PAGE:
The government’s waste reforms will have ‘a significant financial and operational impact’ on Chichester District Council.
The warning was issued by Mark Chilton, cabinet member for finance, during a meeting of the full council on Tuesday (November 28).
The reforms, which include the need for local authorities to start collecting food waste, become mandatory from April 2026.
But the big problem for councils all over the country is how on earth they will pay for the new service.
Figures between £500,000 and £1.8m have been mooted by councils in West Sussex.
Either figure would place a huge strain on already stretched budgets and, with funding for local government being hacked back over the past decade, the autumn budget statement offered no respite.
Mr Chilton said: “The prospects for future funding settlements do not look good – there is no money.”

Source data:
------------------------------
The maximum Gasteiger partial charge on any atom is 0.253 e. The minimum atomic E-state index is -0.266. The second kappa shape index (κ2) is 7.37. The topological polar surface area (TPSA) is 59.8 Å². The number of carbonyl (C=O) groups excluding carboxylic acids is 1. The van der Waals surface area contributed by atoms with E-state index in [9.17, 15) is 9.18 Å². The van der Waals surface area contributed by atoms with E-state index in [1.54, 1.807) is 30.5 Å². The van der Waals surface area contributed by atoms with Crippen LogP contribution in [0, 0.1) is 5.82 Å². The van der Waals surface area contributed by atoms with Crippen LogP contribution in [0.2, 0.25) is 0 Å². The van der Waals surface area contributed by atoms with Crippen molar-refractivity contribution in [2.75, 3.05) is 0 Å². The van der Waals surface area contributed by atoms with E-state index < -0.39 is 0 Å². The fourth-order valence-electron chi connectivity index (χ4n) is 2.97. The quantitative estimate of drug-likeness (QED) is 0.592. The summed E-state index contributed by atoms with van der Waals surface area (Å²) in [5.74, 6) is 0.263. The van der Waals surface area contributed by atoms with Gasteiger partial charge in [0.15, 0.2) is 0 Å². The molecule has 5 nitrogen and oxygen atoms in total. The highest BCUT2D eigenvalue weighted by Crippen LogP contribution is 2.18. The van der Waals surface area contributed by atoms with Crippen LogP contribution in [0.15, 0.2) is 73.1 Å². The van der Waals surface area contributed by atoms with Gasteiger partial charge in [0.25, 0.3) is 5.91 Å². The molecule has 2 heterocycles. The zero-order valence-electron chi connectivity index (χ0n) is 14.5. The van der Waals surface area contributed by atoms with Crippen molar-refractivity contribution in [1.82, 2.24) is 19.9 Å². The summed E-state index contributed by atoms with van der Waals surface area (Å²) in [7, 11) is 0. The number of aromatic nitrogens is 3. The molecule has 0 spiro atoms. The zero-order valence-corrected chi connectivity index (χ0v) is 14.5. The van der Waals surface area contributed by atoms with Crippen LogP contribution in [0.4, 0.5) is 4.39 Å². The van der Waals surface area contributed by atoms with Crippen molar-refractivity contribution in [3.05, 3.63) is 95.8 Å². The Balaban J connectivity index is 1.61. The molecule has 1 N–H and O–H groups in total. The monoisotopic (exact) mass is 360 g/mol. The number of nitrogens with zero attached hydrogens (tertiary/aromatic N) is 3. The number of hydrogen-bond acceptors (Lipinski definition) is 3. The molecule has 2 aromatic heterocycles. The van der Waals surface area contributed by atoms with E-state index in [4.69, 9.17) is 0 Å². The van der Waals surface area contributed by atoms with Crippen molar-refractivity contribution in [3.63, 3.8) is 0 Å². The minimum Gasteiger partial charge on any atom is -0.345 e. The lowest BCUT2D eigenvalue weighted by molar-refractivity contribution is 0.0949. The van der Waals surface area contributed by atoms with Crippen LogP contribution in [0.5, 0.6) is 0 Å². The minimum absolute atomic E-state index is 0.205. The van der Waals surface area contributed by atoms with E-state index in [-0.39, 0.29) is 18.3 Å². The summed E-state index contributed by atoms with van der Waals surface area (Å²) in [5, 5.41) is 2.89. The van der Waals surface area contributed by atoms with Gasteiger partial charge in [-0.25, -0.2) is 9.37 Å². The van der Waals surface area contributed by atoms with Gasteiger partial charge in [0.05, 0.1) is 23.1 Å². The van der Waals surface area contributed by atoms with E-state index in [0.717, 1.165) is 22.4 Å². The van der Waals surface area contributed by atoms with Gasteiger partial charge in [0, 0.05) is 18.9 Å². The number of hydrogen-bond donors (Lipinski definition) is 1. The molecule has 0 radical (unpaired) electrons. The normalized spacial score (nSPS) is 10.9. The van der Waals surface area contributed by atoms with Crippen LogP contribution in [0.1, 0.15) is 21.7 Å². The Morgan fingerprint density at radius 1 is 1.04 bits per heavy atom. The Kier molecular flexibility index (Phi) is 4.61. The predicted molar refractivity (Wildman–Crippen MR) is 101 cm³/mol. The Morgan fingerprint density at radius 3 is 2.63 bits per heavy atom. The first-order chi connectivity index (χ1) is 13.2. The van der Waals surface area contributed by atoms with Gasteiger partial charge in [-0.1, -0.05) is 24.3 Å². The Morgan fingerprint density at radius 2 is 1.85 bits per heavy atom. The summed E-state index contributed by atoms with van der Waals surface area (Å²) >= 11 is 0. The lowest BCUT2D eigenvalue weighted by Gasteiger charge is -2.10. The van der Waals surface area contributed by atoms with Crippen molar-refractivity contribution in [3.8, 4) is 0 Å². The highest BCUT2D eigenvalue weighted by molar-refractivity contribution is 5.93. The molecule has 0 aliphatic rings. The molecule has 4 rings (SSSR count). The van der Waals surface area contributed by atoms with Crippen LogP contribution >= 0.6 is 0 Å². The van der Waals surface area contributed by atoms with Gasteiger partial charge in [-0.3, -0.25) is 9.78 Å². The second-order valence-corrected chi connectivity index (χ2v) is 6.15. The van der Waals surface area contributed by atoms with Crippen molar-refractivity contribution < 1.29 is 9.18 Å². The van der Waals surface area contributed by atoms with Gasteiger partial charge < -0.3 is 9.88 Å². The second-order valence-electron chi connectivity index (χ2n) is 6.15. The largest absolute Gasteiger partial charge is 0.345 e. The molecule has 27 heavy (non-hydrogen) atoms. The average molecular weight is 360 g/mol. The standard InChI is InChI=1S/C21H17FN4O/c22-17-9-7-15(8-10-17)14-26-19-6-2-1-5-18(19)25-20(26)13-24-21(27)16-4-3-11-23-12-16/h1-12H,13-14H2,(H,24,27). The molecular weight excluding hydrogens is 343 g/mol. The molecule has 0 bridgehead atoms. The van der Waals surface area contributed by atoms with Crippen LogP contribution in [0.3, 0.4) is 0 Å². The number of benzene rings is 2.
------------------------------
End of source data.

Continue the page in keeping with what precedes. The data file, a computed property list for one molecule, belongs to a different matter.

The district council is in a much better financial position than some authorities.
Nottingham City Council has become the 13th to issue a section 114 notice – essentially declaring itself bankrupt – since 2018.
Chichester, though, has forecast that it will balance its budget in 2024/25 – but things will soon change for the worse.
The council’s financial strategy & plan up to 2028/29 shows a surplus of £484k in the next financial year and another surplus in 2025/26 – although the latter comes with ‘a great deal of uncertainty’.
After that, the figures look less healthy with a budget gap of more than £1.6m forecast for 2026/27 which could widen to more than £3.1m in 2028/29.
Speaking earlier in November, Mr Chilton said: “The reason we’ll move into deficit is not because this council is going to be inefficient.
“It is purely because of the projected loss of government funding, totally and entirely.”
The financial strategy is reviewed each year to help the council spot any funding gaps at an early stage.
One such review in 2020 saw £8m moved to the revenue budget to deal with any financial issues raised by the pandemic.
That money was not touched, so it was agreed that it be moved back into the general fund reserve.